Neoplatonism Through the Renaissance

Renaissance Humanism

Was Thomas More serious about his utopian vision?

Although Sir Thomas More (1478–1535; later, St. More), was strongly influenced by Desiderius Erasmus’ (1466–1536) mockery of scholasticism, his ideas in his most important work, Utopia, are quite sober and serious. The work itself became a model for modern descriptions of the ideal society. Like Erasmus, More returned to Greek philosophy and early Christianity for ideals of human life. More sought inspiration from Epicurus (341–271 B.C.E.), and, like his guide, extolled simple and natural pleasures among friends with the same tastes.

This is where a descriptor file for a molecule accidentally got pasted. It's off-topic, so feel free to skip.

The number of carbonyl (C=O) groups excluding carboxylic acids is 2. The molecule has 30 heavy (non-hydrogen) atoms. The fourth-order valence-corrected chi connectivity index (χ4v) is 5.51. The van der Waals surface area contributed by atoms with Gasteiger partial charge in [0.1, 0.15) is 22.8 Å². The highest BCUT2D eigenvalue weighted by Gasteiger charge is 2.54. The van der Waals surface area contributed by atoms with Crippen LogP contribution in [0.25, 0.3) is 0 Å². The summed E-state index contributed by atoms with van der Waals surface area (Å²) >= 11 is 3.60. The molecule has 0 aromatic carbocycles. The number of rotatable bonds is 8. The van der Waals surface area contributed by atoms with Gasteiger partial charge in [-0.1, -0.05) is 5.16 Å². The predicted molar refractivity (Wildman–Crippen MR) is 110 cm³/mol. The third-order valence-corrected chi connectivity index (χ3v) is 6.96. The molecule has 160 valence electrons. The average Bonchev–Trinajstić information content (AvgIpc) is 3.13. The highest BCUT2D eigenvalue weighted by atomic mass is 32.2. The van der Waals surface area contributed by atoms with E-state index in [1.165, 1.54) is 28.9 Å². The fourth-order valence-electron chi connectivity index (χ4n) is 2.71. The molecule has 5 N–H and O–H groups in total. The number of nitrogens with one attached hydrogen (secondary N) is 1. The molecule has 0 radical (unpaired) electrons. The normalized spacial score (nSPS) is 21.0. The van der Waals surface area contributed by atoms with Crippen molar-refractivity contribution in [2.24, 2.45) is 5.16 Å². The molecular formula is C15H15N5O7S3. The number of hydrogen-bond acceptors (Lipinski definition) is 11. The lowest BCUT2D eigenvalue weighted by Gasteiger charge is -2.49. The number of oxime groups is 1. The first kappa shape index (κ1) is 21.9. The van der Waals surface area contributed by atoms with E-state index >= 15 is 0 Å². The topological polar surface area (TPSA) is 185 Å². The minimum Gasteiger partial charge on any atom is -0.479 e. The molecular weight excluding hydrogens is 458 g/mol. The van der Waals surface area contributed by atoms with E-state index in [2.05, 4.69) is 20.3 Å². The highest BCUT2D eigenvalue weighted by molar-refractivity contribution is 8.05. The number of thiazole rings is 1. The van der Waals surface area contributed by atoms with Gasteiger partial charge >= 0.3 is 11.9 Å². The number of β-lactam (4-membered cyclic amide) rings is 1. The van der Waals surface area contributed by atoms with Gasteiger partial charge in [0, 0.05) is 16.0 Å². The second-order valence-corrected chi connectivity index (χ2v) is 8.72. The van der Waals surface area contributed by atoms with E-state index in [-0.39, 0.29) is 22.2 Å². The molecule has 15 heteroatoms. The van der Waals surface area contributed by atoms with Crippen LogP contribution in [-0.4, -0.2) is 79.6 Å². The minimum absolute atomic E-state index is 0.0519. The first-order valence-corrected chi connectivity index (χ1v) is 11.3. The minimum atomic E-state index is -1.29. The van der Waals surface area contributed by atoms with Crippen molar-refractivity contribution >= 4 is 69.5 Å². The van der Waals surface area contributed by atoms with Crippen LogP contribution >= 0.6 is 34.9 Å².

The principal narrator of Utopia is Raphael Hythlodaeus, a well-traveled philosopher who is fond of Plato, Plutarch, and Aristotle, as well as the Roman intellectuals Seneca and Cicero. The island of Utopia is a completely egalitarian, communistic society. Reflecting More’s values, Utopia favors rights for women, traditional families, and a reliance on Christian virtues to support its main purpose of achieving happiness for all in their earthly lives.

Sir Thomas More’s resistance to King Henry VIII’s self-serving policies eventually led to sainthood (iStock).

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